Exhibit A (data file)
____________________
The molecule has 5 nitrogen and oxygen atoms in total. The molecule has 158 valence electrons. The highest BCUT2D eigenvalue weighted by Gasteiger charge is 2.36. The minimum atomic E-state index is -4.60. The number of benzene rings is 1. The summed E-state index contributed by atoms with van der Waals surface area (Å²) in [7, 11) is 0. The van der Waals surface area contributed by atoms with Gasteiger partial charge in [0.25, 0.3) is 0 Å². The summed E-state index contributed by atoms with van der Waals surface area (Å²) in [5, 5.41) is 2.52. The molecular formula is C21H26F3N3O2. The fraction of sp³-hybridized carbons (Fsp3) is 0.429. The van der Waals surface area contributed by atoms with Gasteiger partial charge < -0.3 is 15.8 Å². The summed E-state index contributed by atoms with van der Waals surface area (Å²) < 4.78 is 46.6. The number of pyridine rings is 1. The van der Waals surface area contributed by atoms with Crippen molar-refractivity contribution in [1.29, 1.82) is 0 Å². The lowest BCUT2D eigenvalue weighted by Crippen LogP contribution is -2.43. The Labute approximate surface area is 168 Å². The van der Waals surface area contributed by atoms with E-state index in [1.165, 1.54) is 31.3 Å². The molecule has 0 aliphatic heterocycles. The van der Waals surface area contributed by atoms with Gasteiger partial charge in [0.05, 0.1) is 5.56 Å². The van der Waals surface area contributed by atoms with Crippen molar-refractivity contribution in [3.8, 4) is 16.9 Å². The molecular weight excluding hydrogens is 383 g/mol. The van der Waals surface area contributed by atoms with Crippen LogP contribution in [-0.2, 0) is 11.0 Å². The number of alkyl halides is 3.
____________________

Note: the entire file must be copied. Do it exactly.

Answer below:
The molecule has 5 nitrogen and oxygen atoms in total. The molecule has 158 valence electrons. The highest BCUT2D eigenvalue weighted by Gasteiger charge is 2.36. The minimum atomic E-state index is -4.60. The number of benzene rings is 1. The summed E-state index contributed by atoms with van der Waals surface area (Å²) in [7, 11) is 0. The van der Waals surface area contributed by atoms with Gasteiger partial charge in [0.25, 0.3) is 0 Å². The summed E-state index contributed by atoms with van der Waals surface area (Å²) in [5, 5.41) is 2.52. The molecular formula is C21H26F3N3O2. The fraction of sp³-hybridized carbons (Fsp3) is 0.429. The van der Waals surface area contributed by atoms with Gasteiger partial charge < -0.3 is 15.8 Å². The summed E-state index contributed by atoms with van der Waals surface area (Å²) < 4.78 is 46.6. The number of pyridine rings is 1. The van der Waals surface area contributed by atoms with Crippen molar-refractivity contribution in [1.29, 1.82) is 0 Å². The lowest BCUT2D eigenvalue weighted by Crippen LogP contribution is -2.43. The Labute approximate surface area is 168 Å². The van der Waals surface area contributed by atoms with E-state index in [1.165, 1.54) is 31.3 Å². The molecule has 0 aliphatic heterocycles. The van der Waals surface area contributed by atoms with Gasteiger partial charge in [0.05, 0.1) is 5.56 Å². The van der Waals surface area contributed by atoms with Crippen molar-refractivity contribution in [3.8, 4) is 16.9 Å². The molecular weight excluding hydrogens is 383 g/mol. The van der Waals surface area contributed by atoms with Crippen LogP contribution in [-0.2, 0) is 11.0 Å². The number of alkyl halides is 3.